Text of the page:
If your company is struggling to find one effective approach to managing technical change, consider whether you’ll do better by taking two approaches. That’s the suggestion from Gartner, which recently defined bimodal IT as the use of two different means of managing IT change.
Two Modes of Development
Mode 1 is about preserving stability, rather than driving change. It’s appropriate for systems that relate to core business functions and those that hold systems of record. Traditional waterfall methodologies, where the end state is known at the start of development, are suitable for these slow-changing systems.
Mode 2 is about innovation and making changes fast. It can be used when time-to-market is crucial. Agile development methodologies, with their emphasis on responding to changing needs, suit mode 2 applications.
Use the Right Mode on the Right Project
Most businesses probably already have both types of IT management going on; in fact, the key issue for many businesses is making sure that the right mode is applied to the right project.
Groups that manage legacy systems lean towards mode 1; they use older technologies and may be older applications that are less well understood and more fragile, subject to breaking due to unknown dependencies. However, mode 1 can’t mean preserving these systems in a frozen state. They need to continue to change to integrate with new applications (after all, an ancient accounting system still needs to record sales from new online portals) and need to change so they can continue to be supported—the technologies needed aren’t taught in schools any more and finding staff with the needed skills will become ever more challenging if these systems aren’t updated.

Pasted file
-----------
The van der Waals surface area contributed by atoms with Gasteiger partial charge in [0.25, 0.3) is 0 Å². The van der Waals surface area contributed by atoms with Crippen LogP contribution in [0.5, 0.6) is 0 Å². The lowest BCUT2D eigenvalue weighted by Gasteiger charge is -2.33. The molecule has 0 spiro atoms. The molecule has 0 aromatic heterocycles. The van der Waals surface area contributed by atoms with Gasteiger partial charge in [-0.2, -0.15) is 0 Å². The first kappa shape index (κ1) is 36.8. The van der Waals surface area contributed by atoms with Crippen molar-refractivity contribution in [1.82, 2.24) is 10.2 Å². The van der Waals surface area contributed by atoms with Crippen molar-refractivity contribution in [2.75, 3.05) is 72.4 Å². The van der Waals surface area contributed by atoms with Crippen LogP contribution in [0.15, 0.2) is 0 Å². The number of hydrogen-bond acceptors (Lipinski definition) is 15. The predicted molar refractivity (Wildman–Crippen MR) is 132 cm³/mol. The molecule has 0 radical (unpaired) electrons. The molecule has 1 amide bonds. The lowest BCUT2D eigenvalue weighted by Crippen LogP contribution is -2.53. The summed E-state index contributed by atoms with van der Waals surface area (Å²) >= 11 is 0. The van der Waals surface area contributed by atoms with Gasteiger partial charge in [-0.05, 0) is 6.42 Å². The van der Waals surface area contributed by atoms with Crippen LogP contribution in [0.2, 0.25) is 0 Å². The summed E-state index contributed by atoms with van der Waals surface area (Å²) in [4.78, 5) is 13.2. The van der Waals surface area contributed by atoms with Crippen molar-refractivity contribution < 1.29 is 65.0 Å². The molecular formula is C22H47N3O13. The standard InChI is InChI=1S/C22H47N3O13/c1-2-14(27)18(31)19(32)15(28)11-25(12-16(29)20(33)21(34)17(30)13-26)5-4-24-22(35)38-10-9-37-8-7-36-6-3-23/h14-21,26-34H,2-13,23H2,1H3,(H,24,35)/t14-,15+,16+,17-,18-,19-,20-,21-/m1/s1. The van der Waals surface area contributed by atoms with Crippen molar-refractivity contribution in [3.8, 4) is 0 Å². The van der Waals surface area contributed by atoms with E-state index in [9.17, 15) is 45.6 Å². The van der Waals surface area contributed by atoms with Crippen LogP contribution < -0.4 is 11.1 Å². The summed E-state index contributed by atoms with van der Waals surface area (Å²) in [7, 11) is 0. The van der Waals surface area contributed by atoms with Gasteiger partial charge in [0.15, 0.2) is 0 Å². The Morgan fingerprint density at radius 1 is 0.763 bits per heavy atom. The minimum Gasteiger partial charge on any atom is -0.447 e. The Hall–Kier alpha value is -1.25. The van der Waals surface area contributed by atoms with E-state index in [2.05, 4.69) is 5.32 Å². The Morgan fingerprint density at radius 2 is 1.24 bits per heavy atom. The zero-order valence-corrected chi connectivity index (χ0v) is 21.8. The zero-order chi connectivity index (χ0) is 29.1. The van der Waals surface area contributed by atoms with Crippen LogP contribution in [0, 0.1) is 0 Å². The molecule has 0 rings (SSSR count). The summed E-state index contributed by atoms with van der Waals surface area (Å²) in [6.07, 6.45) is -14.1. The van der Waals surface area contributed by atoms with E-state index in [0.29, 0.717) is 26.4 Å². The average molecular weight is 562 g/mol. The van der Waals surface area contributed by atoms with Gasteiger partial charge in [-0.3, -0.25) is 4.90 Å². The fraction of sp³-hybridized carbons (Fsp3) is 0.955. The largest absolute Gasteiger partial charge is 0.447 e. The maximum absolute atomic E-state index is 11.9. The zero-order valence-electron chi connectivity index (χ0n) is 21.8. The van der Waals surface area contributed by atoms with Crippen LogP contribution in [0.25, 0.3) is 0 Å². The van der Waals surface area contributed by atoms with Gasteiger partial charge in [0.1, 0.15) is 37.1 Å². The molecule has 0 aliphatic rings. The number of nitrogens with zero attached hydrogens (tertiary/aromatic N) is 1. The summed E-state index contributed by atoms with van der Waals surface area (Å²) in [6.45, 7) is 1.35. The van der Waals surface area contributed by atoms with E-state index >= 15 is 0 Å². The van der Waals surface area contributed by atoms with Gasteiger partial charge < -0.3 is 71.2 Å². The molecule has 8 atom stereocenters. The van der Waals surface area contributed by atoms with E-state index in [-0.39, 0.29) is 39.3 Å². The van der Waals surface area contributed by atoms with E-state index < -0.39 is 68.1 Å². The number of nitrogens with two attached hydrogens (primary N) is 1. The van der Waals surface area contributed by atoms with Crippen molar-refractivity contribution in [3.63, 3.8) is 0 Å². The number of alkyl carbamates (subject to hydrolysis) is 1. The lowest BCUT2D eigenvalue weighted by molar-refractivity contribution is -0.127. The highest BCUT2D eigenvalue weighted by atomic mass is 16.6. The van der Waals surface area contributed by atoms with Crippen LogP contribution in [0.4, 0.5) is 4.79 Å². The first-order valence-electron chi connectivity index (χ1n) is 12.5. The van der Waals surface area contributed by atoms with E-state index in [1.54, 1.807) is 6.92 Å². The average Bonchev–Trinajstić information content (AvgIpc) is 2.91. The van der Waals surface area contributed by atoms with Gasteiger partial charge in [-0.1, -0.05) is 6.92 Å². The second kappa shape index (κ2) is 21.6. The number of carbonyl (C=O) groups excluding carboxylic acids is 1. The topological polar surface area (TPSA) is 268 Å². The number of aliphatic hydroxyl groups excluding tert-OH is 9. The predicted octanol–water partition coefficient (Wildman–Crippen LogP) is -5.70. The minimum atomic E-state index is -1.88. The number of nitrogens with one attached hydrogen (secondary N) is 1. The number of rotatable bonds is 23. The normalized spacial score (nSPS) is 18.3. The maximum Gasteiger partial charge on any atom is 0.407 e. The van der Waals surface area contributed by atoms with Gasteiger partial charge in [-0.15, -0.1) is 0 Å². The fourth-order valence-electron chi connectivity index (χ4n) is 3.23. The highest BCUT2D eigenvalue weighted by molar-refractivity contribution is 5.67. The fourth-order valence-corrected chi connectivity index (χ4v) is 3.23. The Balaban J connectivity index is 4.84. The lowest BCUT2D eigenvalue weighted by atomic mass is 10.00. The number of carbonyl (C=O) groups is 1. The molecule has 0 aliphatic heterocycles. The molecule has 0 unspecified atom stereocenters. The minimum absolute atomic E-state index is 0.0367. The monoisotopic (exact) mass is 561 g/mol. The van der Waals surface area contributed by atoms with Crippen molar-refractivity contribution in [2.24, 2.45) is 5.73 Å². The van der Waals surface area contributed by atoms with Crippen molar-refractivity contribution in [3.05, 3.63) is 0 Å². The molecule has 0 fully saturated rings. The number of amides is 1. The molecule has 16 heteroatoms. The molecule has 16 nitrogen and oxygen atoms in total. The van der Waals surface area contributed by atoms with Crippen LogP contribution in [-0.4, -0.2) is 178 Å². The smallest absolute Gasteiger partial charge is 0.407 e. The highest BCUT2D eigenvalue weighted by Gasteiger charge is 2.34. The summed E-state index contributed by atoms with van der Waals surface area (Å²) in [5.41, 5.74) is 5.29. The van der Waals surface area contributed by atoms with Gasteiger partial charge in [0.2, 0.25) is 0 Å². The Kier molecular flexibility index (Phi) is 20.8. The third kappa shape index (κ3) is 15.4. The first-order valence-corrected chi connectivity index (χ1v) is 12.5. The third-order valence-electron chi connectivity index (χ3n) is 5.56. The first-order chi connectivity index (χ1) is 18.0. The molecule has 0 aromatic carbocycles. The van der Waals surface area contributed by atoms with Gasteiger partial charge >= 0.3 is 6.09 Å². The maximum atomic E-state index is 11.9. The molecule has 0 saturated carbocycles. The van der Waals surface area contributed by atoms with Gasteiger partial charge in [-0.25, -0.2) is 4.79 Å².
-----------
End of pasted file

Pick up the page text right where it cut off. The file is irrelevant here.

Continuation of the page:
New product development fits into mode 2. Innovation labs and skunkworks have the main goal of creating a new product; they need the freedom for creative destruction that can’t be tolerated when supporting production systems.
Balance the Modes
Some view the bimodal perspective as nothing new; companies have distinguished between new development and systems maintenance for a long time. Others fear the bimodal approach puts companies at risk; by telling existing IT systems that they can’t participate in transformation to new technology, they may turn off developers from working on those projects at all. In addition, although CEOs may be frustrated at the slow pace of change from traditional IT teams, it may not be possible to easily integrate the output of mode 2 teams with the systems supported by mode 1 teams. And since ultimately both mode 1 and mode 2 teams are part of a single organization, the entire business ends up suffering from the tension between the two IT development groups.
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